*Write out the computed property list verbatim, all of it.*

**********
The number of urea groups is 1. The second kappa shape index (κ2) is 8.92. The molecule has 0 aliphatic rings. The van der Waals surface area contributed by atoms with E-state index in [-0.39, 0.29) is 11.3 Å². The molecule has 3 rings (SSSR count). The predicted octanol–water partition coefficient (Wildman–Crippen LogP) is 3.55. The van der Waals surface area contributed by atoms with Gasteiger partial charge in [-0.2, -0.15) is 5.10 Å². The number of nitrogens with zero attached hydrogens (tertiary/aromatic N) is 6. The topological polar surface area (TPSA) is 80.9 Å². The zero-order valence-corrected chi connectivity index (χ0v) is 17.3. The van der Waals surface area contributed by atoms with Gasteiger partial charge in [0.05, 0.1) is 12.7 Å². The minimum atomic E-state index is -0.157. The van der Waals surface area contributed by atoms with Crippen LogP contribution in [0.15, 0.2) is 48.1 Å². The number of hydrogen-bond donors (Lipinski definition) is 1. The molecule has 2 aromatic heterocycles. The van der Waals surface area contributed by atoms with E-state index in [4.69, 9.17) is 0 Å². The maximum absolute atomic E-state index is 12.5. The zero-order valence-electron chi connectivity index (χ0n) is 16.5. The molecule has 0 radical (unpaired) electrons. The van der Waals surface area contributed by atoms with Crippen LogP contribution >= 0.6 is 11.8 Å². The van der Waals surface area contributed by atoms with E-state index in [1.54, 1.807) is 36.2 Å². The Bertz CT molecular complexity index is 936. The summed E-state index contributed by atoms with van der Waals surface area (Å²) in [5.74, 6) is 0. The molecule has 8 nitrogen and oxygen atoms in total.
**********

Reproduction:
The number of urea groups is 1. The second kappa shape index (κ2) is 8.92. The molecule has 0 aliphatic rings. The van der Waals surface area contributed by atoms with E-state index in [-0.39, 0.29) is 11.3 Å². The molecule has 3 rings (SSSR count). The predicted octanol–water partition coefficient (Wildman–Crippen LogP) is 3.55. The van der Waals surface area contributed by atoms with Gasteiger partial charge in [-0.2, -0.15) is 5.10 Å². The number of nitrogens with zero attached hydrogens (tertiary/aromatic N) is 6. The topological polar surface area (TPSA) is 80.9 Å². The zero-order valence-corrected chi connectivity index (χ0v) is 17.3. The van der Waals surface area contributed by atoms with Gasteiger partial charge in [0.05, 0.1) is 12.7 Å². The minimum atomic E-state index is -0.157. The van der Waals surface area contributed by atoms with Crippen LogP contribution in [0.15, 0.2) is 48.1 Å². The number of hydrogen-bond donors (Lipinski definition) is 1. The molecule has 2 aromatic heterocycles. The van der Waals surface area contributed by atoms with E-state index in [4.69, 9.17) is 0 Å². The maximum absolute atomic E-state index is 12.5. The zero-order valence-electron chi connectivity index (χ0n) is 16.5. The molecule has 0 radical (unpaired) electrons. The van der Waals surface area contributed by atoms with Crippen LogP contribution >= 0.6 is 11.8 Å². The van der Waals surface area contributed by atoms with E-state index in [1.54, 1.807) is 36.2 Å². The Bertz CT molecular complexity index is 936. The summed E-state index contributed by atoms with van der Waals surface area (Å²) in [5.74, 6) is 0. The molecule has 8 nitrogen and oxygen atoms in total.